Du måste aktivera javascript för att sverigesradio.se ska fungera korrekt och för att kunna lyssna på ljud. Har du problem med vår sajt så finns hjälp på http://kundo.se/org/sverigesradio/
International

Strong support for a Nordic state

Published tisdag 2 november 2010 kl 09.51
The Nordic flags. Photo: Christer Fridén/Sveriges Radio

A new survey of the Nordic nations shows that 42% of the residents favor the idea of creating a Nordic state - based on the Swiss federation of the semi-independence provincial cantons.

This comes as the annual, rotating session of the Nordic Council of ministers and parliamentarians taking place this time in the Icelandic capital of Reykjavik.

The idea is to be presented in a new book called "A Federal Nordic State " - suggesting a joint Nordic government and parliament to give the Nordic states more of an influence on the international scene. The author says he's surprised over the high percentage of Nordic residents supporting the idea.

While some Nordic politicians salute the idea, others call it unrealistic.

The Nordic Council is only an advisory body made up of parliamentarians from Sweden, Denmark, Norway, Iceland and Finland and also with representatives of the semi-independent Faroe Islands and Greenland under Danish rule and the Åland Islands in the Baltic Sea under Finnish rule.

Established over half a century ago and creating a labor market and pass port free zone long before the European Union became a reality, dreams of creating a joint Nordic defense died when some Nordic states remained neutral as Finland Sweden are still today while others joined the Western military alliance, NATO.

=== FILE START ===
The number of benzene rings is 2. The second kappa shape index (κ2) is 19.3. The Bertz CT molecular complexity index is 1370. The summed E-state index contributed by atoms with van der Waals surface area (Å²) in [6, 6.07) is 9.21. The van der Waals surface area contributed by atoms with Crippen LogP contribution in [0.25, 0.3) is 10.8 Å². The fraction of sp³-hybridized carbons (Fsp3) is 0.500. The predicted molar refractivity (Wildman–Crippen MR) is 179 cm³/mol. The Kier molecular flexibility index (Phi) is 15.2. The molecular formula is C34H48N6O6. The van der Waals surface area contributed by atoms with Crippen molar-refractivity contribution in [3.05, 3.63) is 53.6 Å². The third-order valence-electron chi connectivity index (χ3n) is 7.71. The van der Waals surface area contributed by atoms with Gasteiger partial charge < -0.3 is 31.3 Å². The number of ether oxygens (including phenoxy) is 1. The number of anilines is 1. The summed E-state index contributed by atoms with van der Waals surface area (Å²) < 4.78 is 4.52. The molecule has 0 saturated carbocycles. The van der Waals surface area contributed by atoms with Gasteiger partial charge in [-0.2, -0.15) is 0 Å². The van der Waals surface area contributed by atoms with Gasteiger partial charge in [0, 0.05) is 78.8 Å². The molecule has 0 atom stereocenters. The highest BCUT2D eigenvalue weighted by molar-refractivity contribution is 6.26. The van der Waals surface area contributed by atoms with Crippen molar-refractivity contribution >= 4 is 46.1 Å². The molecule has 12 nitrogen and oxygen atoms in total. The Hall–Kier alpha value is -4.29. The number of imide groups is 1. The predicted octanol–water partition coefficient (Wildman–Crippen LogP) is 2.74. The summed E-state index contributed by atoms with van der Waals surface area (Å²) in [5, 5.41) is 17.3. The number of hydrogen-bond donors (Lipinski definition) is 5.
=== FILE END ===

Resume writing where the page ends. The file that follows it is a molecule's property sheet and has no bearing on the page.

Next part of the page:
Some critics dismiss the council as a powerless structure, while others insist that Nordic co-operation is so important concerning trade, politics, legislation and culture that many simply take it for granted.

Sweden's Baltic neighbors, Estonia, Latvia and Lithuania are regular observers at the Nordic Council sessions, but have chosen not to apply for full membership even though all three are members of the Nordic Investment Bank and Estonia is a member of the Nordic Battalion for peace-keeping operations.

Meanwhile, the new Swedish school curriculum calls for more information about Sweden's Nordic neighbors - which is being applauded by the Swedish association promoting Nordic co-operation, "Föreningen Norden."

Our journalism is based on credibility and impartiality. Swedish Radio is independent and not affiliated to any political, religious, financial, public or private interests.
Har du frågor eller förslag gällande våra webbtjänster?

Kontakta gärna Sveriges Radios supportforum där vi besvarar dina frågor vardagar kl. 9-17.

Du hittar dina sparade avsnitt i menyn under "Min Lista".